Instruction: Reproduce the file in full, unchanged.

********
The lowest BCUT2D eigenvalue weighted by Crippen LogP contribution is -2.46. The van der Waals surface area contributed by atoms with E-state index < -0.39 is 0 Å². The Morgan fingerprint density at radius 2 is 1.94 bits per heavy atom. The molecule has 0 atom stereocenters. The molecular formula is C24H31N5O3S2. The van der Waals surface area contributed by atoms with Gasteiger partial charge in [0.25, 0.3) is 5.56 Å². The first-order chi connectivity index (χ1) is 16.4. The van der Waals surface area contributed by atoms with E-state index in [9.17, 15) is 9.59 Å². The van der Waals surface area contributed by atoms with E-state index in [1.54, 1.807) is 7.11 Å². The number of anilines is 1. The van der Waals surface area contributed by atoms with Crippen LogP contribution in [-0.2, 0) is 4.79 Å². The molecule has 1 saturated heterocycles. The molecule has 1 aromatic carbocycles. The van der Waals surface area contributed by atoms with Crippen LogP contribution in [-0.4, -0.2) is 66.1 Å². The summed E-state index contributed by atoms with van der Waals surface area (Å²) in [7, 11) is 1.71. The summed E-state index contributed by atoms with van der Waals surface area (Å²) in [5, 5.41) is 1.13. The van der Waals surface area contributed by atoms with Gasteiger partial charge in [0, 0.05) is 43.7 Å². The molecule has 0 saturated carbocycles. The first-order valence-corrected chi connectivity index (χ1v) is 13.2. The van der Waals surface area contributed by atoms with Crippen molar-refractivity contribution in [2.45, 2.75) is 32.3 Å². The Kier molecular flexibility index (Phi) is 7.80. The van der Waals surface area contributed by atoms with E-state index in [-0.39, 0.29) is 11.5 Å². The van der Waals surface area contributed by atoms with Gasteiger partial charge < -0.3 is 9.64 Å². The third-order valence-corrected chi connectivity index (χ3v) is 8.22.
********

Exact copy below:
The lowest BCUT2D eigenvalue weighted by Crippen LogP contribution is -2.46. The van der Waals surface area contributed by atoms with E-state index < -0.39 is 0 Å². The Morgan fingerprint density at radius 2 is 1.94 bits per heavy atom. The molecule has 0 atom stereocenters. The molecular formula is C24H31N5O3S2. The van der Waals surface area contributed by atoms with Gasteiger partial charge in [0.25, 0.3) is 5.56 Å². The first-order chi connectivity index (χ1) is 16.4. The van der Waals surface area contributed by atoms with E-state index in [9.17, 15) is 9.59 Å². The van der Waals surface area contributed by atoms with E-state index in [1.54, 1.807) is 7.11 Å². The number of anilines is 1. The van der Waals surface area contributed by atoms with Crippen LogP contribution in [-0.2, 0) is 4.79 Å². The molecule has 1 saturated heterocycles. The molecule has 1 aromatic carbocycles. The van der Waals surface area contributed by atoms with Crippen LogP contribution in [-0.4, -0.2) is 66.1 Å². The summed E-state index contributed by atoms with van der Waals surface area (Å²) in [7, 11) is 1.71. The summed E-state index contributed by atoms with van der Waals surface area (Å²) in [5, 5.41) is 1.13. The van der Waals surface area contributed by atoms with Gasteiger partial charge in [0, 0.05) is 43.7 Å². The molecule has 0 saturated carbocycles. The first-order valence-corrected chi connectivity index (χ1v) is 13.2. The van der Waals surface area contributed by atoms with Crippen molar-refractivity contribution in [2.45, 2.75) is 32.3 Å². The Kier molecular flexibility index (Phi) is 7.80. The van der Waals surface area contributed by atoms with E-state index in [-0.39, 0.29) is 11.5 Å². The van der Waals surface area contributed by atoms with Gasteiger partial charge < -0.3 is 9.64 Å². The third-order valence-corrected chi connectivity index (χ3v) is 8.22.